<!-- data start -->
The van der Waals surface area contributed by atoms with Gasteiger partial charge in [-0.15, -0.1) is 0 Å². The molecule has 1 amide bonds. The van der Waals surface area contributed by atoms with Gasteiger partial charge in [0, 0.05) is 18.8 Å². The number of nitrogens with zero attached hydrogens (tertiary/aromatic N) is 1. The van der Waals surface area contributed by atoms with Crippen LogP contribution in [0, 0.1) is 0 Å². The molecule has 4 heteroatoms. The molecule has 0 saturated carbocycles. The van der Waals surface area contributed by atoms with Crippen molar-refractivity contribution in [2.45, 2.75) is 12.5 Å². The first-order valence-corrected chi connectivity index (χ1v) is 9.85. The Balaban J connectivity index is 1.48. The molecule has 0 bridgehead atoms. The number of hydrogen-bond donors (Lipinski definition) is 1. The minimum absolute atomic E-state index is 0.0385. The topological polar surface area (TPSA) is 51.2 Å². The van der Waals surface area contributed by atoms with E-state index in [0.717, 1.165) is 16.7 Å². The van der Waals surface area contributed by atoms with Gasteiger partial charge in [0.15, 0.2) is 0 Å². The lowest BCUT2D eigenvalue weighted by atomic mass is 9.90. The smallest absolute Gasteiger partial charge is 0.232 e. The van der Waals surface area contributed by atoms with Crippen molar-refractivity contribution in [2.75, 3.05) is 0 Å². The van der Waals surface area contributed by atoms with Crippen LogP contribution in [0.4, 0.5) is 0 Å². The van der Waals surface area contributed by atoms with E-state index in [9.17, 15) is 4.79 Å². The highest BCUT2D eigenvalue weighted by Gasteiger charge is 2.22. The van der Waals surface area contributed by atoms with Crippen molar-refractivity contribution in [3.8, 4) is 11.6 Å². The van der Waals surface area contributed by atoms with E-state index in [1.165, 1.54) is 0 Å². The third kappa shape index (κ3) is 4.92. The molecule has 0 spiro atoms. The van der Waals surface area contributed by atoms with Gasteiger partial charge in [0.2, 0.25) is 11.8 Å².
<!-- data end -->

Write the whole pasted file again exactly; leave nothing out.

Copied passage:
The van der Waals surface area contributed by atoms with Gasteiger partial charge in [-0.15, -0.1) is 0 Å². The molecule has 1 amide bonds. The van der Waals surface area contributed by atoms with Gasteiger partial charge in [0, 0.05) is 18.8 Å². The number of nitrogens with zero attached hydrogens (tertiary/aromatic N) is 1. The van der Waals surface area contributed by atoms with Crippen LogP contribution in [0, 0.1) is 0 Å². The molecule has 4 heteroatoms. The molecule has 0 saturated carbocycles. The van der Waals surface area contributed by atoms with Crippen molar-refractivity contribution in [2.45, 2.75) is 12.5 Å². The first-order valence-corrected chi connectivity index (χ1v) is 9.85. The Balaban J connectivity index is 1.48. The molecule has 0 bridgehead atoms. The number of hydrogen-bond donors (Lipinski definition) is 1. The minimum absolute atomic E-state index is 0.0385. The topological polar surface area (TPSA) is 51.2 Å². The van der Waals surface area contributed by atoms with E-state index in [0.717, 1.165) is 16.7 Å². The van der Waals surface area contributed by atoms with Gasteiger partial charge in [0.15, 0.2) is 0 Å². The lowest BCUT2D eigenvalue weighted by atomic mass is 9.90. The smallest absolute Gasteiger partial charge is 0.232 e. The van der Waals surface area contributed by atoms with Crippen molar-refractivity contribution in [2.75, 3.05) is 0 Å². The van der Waals surface area contributed by atoms with Crippen LogP contribution in [0.4, 0.5) is 0 Å². The van der Waals surface area contributed by atoms with E-state index in [9.17, 15) is 4.79 Å². The highest BCUT2D eigenvalue weighted by Gasteiger charge is 2.22. The van der Waals surface area contributed by atoms with Crippen molar-refractivity contribution in [3.8, 4) is 11.6 Å². The van der Waals surface area contributed by atoms with E-state index in [1.165, 1.54) is 0 Å². The third kappa shape index (κ3) is 4.92. The molecule has 0 spiro atoms. The van der Waals surface area contributed by atoms with Gasteiger partial charge in [0.2, 0.25) is 11.8 Å².